The Vixen by Christi Caldwell
Genre: Historical Romance
Release Date: August 5, 2018
Formats: Kindle Unlimited, eBook ($5), Paperback ($10)
The Vixen is book #2 in the Wicked Wallflowers series. Unlike the first book, this story feels like it solidly belongs in the new series instead of a continuation of the previous one, which was a bonus.
Ophelia Killoran is one of the bastard daughters of Mac Diggory and grew up a street rat in his gang. Now living at the Hell and Sin gaming club with her sister, Gertrude, and street brother, Broderick, she is next in line to be pushed into the Ton’s marriage mart. Ripped away from the life she knew, she is soon in misery at dinner parties and in the ballrooms of London.
Connor Steele is a private investigator that was forced into a street life after his parents’ deaths. He and Ophelia met a few times as they grew up, with a chance encounter causing Connor to be rescued and raised by a noble. His current investigation causes their paths to cross again, and secrets from their pasts will put the two to their test.
The organic growth of Ophelia and Connor’s relationship was a definite boon in this story. They had to build up trust with one another, and both had rocky pasts that made it quite difficult. Both characters were likeable and had a drive to accomplish what they wanted, even when life was trying to steer them away.
I rated this one star lower than I had The Hellion because, despite the character growth and awesome organic relationship, the book was lacking in places it shouldn’t have been.
Ophelia’s current ambition is to protect street children from preying men, which we encounter early on, but then, aside from her being concerned and thinking about it, she doesn’t go on anymore late night crusades for justice. I wanted to see her be more active, sneaking out and not being trapped in prim-and-proper-ville. The overuse of the word “gypsy” drove me crazy. How many times do we need to read about people have “gypsy lashes”? Finally, there was no epilogue. The final chapter was short, and feeling like we’re missing that small jump forward to make the HEA more complete (to a wedding day or whatever) detracts a bit from the ending.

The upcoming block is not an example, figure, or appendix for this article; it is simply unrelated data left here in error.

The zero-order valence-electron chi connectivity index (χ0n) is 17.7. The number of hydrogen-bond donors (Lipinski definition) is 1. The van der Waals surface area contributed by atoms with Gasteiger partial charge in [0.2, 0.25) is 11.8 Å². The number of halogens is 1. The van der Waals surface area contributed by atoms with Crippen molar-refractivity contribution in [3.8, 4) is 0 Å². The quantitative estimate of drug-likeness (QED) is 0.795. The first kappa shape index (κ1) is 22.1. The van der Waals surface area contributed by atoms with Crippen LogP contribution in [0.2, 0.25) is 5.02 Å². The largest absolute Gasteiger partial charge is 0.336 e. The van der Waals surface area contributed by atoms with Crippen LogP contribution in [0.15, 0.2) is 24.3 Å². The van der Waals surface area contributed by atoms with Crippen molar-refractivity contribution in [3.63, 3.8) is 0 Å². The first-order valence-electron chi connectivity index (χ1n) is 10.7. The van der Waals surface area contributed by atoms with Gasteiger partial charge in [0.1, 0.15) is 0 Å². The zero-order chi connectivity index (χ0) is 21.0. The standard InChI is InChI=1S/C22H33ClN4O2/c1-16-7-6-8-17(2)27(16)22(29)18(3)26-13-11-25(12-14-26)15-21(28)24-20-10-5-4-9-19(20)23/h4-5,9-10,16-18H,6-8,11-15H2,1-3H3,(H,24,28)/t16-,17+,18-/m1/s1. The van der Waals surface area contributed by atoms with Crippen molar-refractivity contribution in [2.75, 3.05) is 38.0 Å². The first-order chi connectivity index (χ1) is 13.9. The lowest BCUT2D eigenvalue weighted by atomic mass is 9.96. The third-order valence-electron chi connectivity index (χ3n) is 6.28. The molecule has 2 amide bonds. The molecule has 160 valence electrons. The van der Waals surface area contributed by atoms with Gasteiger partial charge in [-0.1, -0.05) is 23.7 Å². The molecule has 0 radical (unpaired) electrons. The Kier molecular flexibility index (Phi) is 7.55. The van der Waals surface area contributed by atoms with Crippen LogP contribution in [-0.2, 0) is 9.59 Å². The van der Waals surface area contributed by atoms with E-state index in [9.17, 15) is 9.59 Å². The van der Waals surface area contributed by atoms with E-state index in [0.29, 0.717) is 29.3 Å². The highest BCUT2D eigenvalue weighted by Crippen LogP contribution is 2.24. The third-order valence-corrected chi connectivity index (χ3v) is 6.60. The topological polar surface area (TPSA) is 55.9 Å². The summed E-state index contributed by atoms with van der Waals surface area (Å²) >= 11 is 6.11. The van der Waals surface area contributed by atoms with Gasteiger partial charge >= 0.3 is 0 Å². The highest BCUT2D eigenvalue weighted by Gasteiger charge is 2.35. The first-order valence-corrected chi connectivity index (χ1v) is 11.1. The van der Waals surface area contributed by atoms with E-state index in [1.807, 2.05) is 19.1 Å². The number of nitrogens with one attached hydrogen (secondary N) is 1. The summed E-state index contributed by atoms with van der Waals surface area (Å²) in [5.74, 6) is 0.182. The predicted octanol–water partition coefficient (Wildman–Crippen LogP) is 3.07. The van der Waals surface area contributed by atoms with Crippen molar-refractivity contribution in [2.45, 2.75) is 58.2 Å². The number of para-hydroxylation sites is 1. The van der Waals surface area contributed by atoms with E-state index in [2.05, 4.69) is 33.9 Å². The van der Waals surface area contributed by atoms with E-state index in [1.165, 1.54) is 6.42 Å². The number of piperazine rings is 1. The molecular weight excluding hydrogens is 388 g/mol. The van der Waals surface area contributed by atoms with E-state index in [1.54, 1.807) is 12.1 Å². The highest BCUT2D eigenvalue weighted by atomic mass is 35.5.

Overall, the book is adventurous, both in romance and with the seedier side of London. Not everything is glamorous here, and how much stain has touched even respected families becomes more apparent. It’s solid writing that you expect from a Caldwell book, minus my complaints from above.
I’m really looking forward to Gertrude’s story, and hope she does a better job at putting Broderick Killoran’s overambitious and pushy marriage agenda in its place.
I received an ARC via Netgalley in exchange for an honest review.